Amnesty International Thailand director Piyanut Kotsan said that Thai activists have been arbitrarily arrested and detained even though they were only exercising their freedom of expression and peaceful assembly.   She added that the police have been using excessive and unnecessary force to disperse protesters, firing at them with tear gas, water cannon, and rubber bullets, and beating protesters.

Many protest leaders, such as Parit Chiwarak, Anon Nampa, and Jatupat Boonpattararaksa, are still being detained and denied the right to bail. Amnesty International was informed by the activists’ lawyers that they are being held in “dismal conditions,” raising concerns for their wellbeing.  Several activists have contracted Covid-19 while in prison. At least 1,634 people, including 257 under the age of 18, are facing charges for taking part in the pro-democracy protests.  Piyanut noted that many of these people are at risk of long prison terms or even life imprisonment.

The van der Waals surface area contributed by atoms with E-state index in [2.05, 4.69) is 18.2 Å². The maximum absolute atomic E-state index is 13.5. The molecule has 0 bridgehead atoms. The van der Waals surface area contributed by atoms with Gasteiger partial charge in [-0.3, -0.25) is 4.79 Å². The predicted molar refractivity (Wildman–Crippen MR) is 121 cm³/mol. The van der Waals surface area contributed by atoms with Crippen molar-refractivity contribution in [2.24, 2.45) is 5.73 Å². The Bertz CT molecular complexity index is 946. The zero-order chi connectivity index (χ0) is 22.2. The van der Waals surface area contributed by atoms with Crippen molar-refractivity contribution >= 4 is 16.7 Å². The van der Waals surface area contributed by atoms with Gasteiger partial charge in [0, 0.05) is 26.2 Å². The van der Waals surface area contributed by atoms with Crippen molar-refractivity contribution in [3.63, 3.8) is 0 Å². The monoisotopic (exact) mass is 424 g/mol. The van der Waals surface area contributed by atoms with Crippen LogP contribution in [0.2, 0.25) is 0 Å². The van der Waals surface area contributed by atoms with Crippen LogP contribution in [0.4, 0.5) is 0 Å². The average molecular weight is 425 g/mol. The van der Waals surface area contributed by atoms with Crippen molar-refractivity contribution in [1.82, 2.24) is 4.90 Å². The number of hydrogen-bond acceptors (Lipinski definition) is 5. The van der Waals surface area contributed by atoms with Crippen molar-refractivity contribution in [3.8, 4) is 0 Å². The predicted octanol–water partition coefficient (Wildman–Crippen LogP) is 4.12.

“We demand the Thai government stop the cycle of suppression of dissenters and adhere to its international obligations as well as respect and uphold the right to freedom of expression and freedom of peaceful assembly. It should ensure that the police response to the public assemblies, including ‘unpeaceful’ ones, comply with the requirements of necessity and proportionality. The authorities shall refrain from using excessive force which has been the mainstay during public assemblies from 2020 until now. The police must protect the rights of peaceful protesters and prevent any interference or violence abetted by a third party” said Piyanut.

Panusaya Sithijirawattanakul (Photo by Amnesty International)